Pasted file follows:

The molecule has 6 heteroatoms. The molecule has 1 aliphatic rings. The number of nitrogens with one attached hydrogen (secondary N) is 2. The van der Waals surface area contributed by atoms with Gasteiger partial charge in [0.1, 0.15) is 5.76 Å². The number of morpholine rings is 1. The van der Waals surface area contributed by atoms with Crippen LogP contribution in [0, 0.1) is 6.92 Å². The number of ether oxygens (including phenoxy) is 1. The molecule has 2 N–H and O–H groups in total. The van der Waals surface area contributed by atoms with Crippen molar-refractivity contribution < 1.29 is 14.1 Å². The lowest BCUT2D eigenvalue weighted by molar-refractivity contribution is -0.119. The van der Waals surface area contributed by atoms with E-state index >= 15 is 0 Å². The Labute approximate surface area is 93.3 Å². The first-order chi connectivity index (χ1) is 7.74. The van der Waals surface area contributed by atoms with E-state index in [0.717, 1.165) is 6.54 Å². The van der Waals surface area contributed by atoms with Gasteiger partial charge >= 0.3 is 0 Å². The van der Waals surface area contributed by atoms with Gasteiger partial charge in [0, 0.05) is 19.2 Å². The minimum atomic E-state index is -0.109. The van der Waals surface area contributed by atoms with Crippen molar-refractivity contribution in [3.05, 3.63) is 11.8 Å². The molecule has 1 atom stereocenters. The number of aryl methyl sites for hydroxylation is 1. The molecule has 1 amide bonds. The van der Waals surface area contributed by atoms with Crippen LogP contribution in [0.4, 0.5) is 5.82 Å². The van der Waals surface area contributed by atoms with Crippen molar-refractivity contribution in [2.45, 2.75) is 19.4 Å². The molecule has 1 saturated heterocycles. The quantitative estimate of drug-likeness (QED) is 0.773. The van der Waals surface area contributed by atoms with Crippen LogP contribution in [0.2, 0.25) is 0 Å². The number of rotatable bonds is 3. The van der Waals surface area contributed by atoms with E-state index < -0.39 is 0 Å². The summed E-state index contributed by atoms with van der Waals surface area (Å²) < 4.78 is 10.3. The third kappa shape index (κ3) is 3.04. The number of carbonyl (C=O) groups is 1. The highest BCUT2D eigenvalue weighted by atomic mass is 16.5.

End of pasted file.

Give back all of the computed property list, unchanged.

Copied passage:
The molecule has 6 heteroatoms. The molecule has 1 aliphatic rings. The number of nitrogens with one attached hydrogen (secondary N) is 2. The van der Waals surface area contributed by atoms with Gasteiger partial charge in [0.1, 0.15) is 5.76 Å². The number of morpholine rings is 1. The van der Waals surface area contributed by atoms with Crippen LogP contribution in [0, 0.1) is 6.92 Å². The number of ether oxygens (including phenoxy) is 1. The molecule has 2 N–H and O–H groups in total. The van der Waals surface area contributed by atoms with Crippen molar-refractivity contribution < 1.29 is 14.1 Å². The lowest BCUT2D eigenvalue weighted by molar-refractivity contribution is -0.119. The van der Waals surface area contributed by atoms with E-state index >= 15 is 0 Å². The Labute approximate surface area is 93.3 Å². The first-order chi connectivity index (χ1) is 7.74. The van der Waals surface area contributed by atoms with E-state index in [0.717, 1.165) is 6.54 Å². The van der Waals surface area contributed by atoms with Gasteiger partial charge >= 0.3 is 0 Å². The van der Waals surface area contributed by atoms with Gasteiger partial charge in [0, 0.05) is 19.2 Å². The minimum atomic E-state index is -0.109. The van der Waals surface area contributed by atoms with Crippen molar-refractivity contribution in [3.05, 3.63) is 11.8 Å². The molecule has 1 atom stereocenters. The number of aryl methyl sites for hydroxylation is 1. The molecule has 1 amide bonds. The van der Waals surface area contributed by atoms with Crippen LogP contribution in [0.4, 0.5) is 5.82 Å². The van der Waals surface area contributed by atoms with Crippen molar-refractivity contribution in [2.45, 2.75) is 19.4 Å². The molecule has 1 saturated heterocycles. The quantitative estimate of drug-likeness (QED) is 0.773. The van der Waals surface area contributed by atoms with Crippen LogP contribution in [0.2, 0.25) is 0 Å². The number of rotatable bonds is 3. The van der Waals surface area contributed by atoms with E-state index < -0.39 is 0 Å². The summed E-state index contributed by atoms with van der Waals surface area (Å²) < 4.78 is 10.3. The third kappa shape index (κ3) is 3.04. The number of carbonyl (C=O) groups is 1. The highest BCUT2D eigenvalue weighted by atomic mass is 16.5.